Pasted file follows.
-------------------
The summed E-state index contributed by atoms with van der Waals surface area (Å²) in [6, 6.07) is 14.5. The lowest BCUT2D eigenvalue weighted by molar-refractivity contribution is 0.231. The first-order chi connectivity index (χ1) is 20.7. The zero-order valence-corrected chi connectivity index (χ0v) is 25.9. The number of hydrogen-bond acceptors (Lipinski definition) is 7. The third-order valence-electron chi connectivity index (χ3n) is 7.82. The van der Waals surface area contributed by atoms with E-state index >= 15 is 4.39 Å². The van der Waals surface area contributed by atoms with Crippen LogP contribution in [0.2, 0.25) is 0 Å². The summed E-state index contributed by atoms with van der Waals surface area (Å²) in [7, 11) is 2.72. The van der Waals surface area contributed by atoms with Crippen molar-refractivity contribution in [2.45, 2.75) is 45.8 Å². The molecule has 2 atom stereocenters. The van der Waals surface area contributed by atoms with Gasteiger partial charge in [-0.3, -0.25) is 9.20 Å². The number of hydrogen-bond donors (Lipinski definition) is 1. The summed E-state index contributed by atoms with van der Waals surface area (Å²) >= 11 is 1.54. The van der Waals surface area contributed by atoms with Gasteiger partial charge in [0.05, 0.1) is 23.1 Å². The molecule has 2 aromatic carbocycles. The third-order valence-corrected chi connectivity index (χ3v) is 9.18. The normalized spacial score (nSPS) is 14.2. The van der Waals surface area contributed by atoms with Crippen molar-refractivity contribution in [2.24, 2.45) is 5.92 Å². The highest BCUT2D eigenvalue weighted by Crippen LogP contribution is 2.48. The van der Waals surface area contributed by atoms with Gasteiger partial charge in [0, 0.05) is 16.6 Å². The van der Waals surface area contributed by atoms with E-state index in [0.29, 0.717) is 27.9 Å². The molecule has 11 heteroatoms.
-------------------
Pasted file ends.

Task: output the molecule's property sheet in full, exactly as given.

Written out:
The summed E-state index contributed by atoms with van der Waals surface area (Å²) in [6, 6.07) is 14.5. The lowest BCUT2D eigenvalue weighted by molar-refractivity contribution is 0.231. The first-order chi connectivity index (χ1) is 20.7. The zero-order valence-corrected chi connectivity index (χ0v) is 25.9. The number of hydrogen-bond acceptors (Lipinski definition) is 7. The third-order valence-electron chi connectivity index (χ3n) is 7.82. The van der Waals surface area contributed by atoms with E-state index >= 15 is 4.39 Å². The van der Waals surface area contributed by atoms with Crippen LogP contribution in [0.2, 0.25) is 0 Å². The summed E-state index contributed by atoms with van der Waals surface area (Å²) in [7, 11) is 2.72. The van der Waals surface area contributed by atoms with Crippen molar-refractivity contribution in [2.45, 2.75) is 45.8 Å². The molecule has 2 atom stereocenters. The van der Waals surface area contributed by atoms with Gasteiger partial charge in [-0.3, -0.25) is 9.20 Å². The number of hydrogen-bond donors (Lipinski definition) is 1. The summed E-state index contributed by atoms with van der Waals surface area (Å²) >= 11 is 1.54. The van der Waals surface area contributed by atoms with Gasteiger partial charge in [0.05, 0.1) is 23.1 Å². The molecule has 2 aromatic carbocycles. The third-order valence-corrected chi connectivity index (χ3v) is 9.18. The normalized spacial score (nSPS) is 14.2. The van der Waals surface area contributed by atoms with Crippen molar-refractivity contribution in [2.24, 2.45) is 5.92 Å². The highest BCUT2D eigenvalue weighted by Crippen LogP contribution is 2.48. The van der Waals surface area contributed by atoms with Gasteiger partial charge in [0, 0.05) is 16.6 Å². The van der Waals surface area contributed by atoms with E-state index in [0.29, 0.717) is 27.9 Å². The molecule has 11 heteroatoms.